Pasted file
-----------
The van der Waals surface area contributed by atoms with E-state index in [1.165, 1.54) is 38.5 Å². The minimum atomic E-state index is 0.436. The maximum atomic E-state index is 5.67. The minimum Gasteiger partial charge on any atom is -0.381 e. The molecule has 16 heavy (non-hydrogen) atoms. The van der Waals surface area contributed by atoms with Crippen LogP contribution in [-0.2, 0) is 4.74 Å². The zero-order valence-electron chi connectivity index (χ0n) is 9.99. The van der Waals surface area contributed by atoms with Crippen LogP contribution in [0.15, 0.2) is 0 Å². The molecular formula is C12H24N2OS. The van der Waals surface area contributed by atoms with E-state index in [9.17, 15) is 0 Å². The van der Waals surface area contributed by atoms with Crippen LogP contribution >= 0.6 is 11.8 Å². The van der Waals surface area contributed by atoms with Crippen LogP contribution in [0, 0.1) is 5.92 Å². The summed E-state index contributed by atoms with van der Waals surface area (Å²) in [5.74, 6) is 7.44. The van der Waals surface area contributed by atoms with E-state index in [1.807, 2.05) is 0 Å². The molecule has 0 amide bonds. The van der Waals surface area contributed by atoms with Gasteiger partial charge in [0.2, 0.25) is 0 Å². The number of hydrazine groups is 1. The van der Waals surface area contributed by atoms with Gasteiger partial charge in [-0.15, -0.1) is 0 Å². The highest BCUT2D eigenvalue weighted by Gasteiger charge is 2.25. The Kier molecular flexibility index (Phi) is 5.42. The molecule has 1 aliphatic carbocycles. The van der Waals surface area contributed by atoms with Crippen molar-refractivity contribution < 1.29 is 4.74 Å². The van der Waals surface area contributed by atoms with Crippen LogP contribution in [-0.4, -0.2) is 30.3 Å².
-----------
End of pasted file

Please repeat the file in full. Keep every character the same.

The van der Waals surface area contributed by atoms with E-state index in [1.165, 1.54) is 38.5 Å². The minimum atomic E-state index is 0.436. The maximum atomic E-state index is 5.67. The minimum Gasteiger partial charge on any atom is -0.381 e. The molecule has 16 heavy (non-hydrogen) atoms. The van der Waals surface area contributed by atoms with Crippen LogP contribution in [-0.2, 0) is 4.74 Å². The zero-order valence-electron chi connectivity index (χ0n) is 9.99. The van der Waals surface area contributed by atoms with Crippen LogP contribution in [0.15, 0.2) is 0 Å². The molecular formula is C12H24N2OS. The van der Waals surface area contributed by atoms with E-state index in [9.17, 15) is 0 Å². The van der Waals surface area contributed by atoms with Crippen LogP contribution >= 0.6 is 11.8 Å². The van der Waals surface area contributed by atoms with Crippen LogP contribution in [0, 0.1) is 5.92 Å². The summed E-state index contributed by atoms with van der Waals surface area (Å²) in [5.74, 6) is 7.44. The van der Waals surface area contributed by atoms with E-state index in [1.807, 2.05) is 0 Å². The molecule has 0 amide bonds. The van der Waals surface area contributed by atoms with Gasteiger partial charge in [0.2, 0.25) is 0 Å². The number of hydrazine groups is 1. The van der Waals surface area contributed by atoms with Gasteiger partial charge in [-0.15, -0.1) is 0 Å². The highest BCUT2D eigenvalue weighted by Gasteiger charge is 2.25. The Kier molecular flexibility index (Phi) is 5.42. The molecule has 1 aliphatic carbocycles. The van der Waals surface area contributed by atoms with Crippen molar-refractivity contribution < 1.29 is 4.74 Å². The van der Waals surface area contributed by atoms with Crippen LogP contribution in [-0.4, -0.2) is 30.3 Å².